Schedule Online

512-402-9399
We're Open! Read about our updated COVID-19 (Coronavirus) Safety Precautions. Read More
Office Hours:
Mon - Thurs | 8 a.m. - 5 p.m.

After Hours Emergency Services Available!

Call to Schedule Your Appointment:

512-402-9399

Or Schedule an Appointment Online

At any given moments there are a lot of things going on in your mouth. The enamel on your teeth is constantly demineralizing and remineralizing. Your saliva is working to neutralize the acids and bacteria your mouth comes in contact with. And there’s all sorts of stuff living in there! That’s right. Making a home in your mouth! Until recently researchers have had a very hard time studying the living organisms that reside in human mouths. This is because 60% of the living bacteria present in the human mouth refuse to grow in a lab. There’s something about the warm, moist environment inside your mouth that makes a Petri dish seem a little unwelcoming! Since scientists have had such a hard time studying these bacterium many have yet to be classified, named or observed. However, according to recent research published in the journal PLOS ONE scientists have recently managed to sequence together the DNA from 12 different cells identifying the genome of a common bacterium known to live in healthy human mouths.All About Mouth Sores

More About The Research

This newly identified bacterium has been named Tannerella BU063. Before it was sequenced it was included on a most wanted list compiled by the Human Microbiome Project. Microbes like Tannerella play an important part in understanding and improving oral health. Although the bacterium was taken from one single healthy person, eight different strains were represented in the 12 cells. This shows that there’s a great variety of microbes living in the human mouth. This bacteria appears to be closely related to Tannerella forsythia, which has a very strong link to gum disease. However there are several important genes present in Tannerella forsythia that make it cause gum disease that are absent in Tannerella BU063. These sorts of observable differences are coming to mean more and more to dental research and oral hygiene as a science. If scientists are able to identify exactly what causes conditions like gum disease than it will become all the more easy to treat.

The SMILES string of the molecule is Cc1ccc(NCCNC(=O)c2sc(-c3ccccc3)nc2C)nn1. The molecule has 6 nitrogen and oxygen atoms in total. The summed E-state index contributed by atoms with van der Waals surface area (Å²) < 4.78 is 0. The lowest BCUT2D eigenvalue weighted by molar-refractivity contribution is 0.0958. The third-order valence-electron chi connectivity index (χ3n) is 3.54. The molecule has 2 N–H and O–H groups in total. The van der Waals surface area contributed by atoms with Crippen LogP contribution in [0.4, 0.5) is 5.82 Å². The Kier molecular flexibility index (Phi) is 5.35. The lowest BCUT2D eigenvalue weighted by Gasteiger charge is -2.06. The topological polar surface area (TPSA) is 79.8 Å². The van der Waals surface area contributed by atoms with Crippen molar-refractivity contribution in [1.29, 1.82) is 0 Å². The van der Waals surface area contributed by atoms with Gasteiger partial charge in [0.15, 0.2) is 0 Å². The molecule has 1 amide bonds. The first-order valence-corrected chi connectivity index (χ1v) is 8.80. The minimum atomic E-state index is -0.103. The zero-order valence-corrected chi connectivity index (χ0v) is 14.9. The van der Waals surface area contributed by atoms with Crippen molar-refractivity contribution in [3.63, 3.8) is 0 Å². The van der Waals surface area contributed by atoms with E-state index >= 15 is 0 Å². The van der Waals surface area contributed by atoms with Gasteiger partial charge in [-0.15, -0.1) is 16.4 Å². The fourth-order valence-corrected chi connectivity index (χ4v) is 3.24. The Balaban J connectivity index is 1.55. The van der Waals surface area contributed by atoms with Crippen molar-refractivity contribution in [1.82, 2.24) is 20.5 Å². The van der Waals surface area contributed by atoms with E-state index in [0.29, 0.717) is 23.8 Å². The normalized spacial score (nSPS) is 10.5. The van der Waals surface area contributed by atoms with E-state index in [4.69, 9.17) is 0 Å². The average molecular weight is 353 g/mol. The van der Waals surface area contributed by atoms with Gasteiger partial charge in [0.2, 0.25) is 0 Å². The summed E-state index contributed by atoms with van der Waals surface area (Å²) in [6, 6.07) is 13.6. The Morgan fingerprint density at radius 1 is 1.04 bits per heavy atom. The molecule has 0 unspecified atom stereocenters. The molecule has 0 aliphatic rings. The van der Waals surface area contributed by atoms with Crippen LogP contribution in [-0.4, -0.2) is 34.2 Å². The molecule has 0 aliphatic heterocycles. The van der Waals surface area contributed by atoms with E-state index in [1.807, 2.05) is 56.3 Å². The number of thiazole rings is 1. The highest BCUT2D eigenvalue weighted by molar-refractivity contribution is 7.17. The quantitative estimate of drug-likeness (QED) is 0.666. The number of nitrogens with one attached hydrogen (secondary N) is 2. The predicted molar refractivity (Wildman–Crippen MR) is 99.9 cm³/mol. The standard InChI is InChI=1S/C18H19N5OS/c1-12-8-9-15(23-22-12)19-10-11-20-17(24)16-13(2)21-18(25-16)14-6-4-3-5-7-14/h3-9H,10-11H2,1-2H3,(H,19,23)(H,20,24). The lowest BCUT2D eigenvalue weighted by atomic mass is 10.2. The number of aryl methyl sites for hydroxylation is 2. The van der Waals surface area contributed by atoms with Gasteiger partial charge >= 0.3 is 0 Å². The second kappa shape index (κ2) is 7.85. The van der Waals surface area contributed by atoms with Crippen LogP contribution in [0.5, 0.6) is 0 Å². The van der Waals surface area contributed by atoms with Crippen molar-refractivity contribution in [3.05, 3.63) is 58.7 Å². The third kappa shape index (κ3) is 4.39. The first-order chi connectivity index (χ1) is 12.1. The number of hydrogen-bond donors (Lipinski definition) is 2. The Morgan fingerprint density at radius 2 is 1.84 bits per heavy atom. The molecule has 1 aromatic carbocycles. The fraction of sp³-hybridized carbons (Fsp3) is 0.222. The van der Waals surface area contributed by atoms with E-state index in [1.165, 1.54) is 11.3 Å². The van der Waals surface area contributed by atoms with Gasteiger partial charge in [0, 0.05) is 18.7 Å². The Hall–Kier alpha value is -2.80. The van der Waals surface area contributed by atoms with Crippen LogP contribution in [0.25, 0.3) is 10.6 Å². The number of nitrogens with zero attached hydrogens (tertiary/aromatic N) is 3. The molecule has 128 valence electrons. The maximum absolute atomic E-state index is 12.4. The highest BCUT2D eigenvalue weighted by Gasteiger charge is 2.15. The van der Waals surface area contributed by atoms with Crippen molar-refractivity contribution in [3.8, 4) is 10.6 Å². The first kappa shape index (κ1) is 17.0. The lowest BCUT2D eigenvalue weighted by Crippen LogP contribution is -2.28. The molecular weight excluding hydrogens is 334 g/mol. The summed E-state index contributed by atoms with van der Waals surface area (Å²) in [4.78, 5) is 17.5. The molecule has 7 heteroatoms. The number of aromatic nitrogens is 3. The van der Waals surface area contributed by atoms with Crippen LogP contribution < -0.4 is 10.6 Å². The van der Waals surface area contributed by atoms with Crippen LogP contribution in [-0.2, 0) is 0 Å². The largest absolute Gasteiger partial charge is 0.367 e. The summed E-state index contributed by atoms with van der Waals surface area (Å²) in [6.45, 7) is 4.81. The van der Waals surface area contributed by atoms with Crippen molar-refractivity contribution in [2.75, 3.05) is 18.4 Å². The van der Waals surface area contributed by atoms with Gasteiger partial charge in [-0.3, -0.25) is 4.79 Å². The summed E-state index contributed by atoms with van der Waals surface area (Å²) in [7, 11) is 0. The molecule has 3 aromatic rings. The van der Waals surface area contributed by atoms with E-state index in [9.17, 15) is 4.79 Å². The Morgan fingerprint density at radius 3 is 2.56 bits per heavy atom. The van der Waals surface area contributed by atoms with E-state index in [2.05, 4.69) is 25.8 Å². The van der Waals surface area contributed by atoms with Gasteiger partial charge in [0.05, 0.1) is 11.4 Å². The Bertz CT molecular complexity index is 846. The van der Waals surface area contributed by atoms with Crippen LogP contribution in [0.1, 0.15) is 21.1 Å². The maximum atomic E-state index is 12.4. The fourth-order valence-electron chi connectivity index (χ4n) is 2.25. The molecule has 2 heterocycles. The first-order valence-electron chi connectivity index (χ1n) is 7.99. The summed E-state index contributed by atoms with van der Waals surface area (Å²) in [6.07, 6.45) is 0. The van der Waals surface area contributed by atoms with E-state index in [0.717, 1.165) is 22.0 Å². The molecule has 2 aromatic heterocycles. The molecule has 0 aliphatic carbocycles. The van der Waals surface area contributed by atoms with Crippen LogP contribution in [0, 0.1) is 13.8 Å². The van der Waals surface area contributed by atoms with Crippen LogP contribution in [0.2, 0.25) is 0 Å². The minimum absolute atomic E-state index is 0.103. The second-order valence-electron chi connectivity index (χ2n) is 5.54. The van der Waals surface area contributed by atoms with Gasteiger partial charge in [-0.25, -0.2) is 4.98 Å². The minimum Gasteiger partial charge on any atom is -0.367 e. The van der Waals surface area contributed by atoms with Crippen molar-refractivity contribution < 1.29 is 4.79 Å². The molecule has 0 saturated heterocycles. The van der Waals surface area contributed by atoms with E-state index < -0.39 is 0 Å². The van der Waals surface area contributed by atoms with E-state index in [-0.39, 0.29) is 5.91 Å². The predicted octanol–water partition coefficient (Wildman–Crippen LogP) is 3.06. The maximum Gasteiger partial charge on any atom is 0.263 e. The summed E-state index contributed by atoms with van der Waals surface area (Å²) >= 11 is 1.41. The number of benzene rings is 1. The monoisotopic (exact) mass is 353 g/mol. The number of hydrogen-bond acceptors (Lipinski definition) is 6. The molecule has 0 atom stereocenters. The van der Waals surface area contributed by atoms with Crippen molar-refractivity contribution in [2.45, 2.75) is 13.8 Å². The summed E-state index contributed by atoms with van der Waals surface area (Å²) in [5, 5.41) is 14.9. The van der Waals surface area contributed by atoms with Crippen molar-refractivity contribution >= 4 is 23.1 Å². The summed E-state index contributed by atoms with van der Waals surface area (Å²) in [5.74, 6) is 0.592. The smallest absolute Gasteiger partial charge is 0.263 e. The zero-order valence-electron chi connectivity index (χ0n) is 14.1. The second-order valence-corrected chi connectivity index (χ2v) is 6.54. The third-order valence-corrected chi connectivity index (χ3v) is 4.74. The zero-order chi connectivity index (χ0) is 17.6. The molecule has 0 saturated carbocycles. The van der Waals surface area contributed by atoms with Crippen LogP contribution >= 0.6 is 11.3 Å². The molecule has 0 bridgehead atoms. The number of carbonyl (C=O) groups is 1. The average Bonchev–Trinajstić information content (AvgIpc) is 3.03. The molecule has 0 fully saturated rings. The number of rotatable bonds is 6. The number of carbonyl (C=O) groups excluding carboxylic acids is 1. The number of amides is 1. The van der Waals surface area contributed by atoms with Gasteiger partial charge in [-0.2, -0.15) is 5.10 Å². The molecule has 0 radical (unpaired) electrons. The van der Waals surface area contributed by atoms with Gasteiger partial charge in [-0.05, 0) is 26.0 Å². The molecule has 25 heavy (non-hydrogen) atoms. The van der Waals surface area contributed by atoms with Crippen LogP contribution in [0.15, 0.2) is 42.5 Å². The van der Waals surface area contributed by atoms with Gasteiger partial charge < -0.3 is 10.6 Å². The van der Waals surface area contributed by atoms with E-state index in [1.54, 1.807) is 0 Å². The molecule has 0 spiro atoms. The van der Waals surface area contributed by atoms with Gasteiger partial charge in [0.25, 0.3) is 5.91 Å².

Researchers have only been encouraged by the information they have found thus far. As more and more studies like these are undertaken scientists will develop a better understanding of what exactly lives in our mouths.

Gum Disease

Gum disease occurs when the gums become loose and pull away from the teeth allowing bacteria to fill gum pockets. This bacteria causes the gums to become red, swollen and irritated. If left untreated gum disease can cause tooth and bone loss. Some pretty terrible things can happen when just a little bacteria gets out of hand! Gum disease can be prevented with regular dental cleanings and a dedicated oral health routine. That means brushing twice a day for two minutes and flossing thoroughly once everyday. Stay on top of your oral hygiene for the good of your oral health! If you believe you could be exhibiting some of the symptoms associated with gum disease you should be sure to see a dentist. Call Dr. D’Alfonso of Lakeway Center for Cosmetic and Family Dentistry today!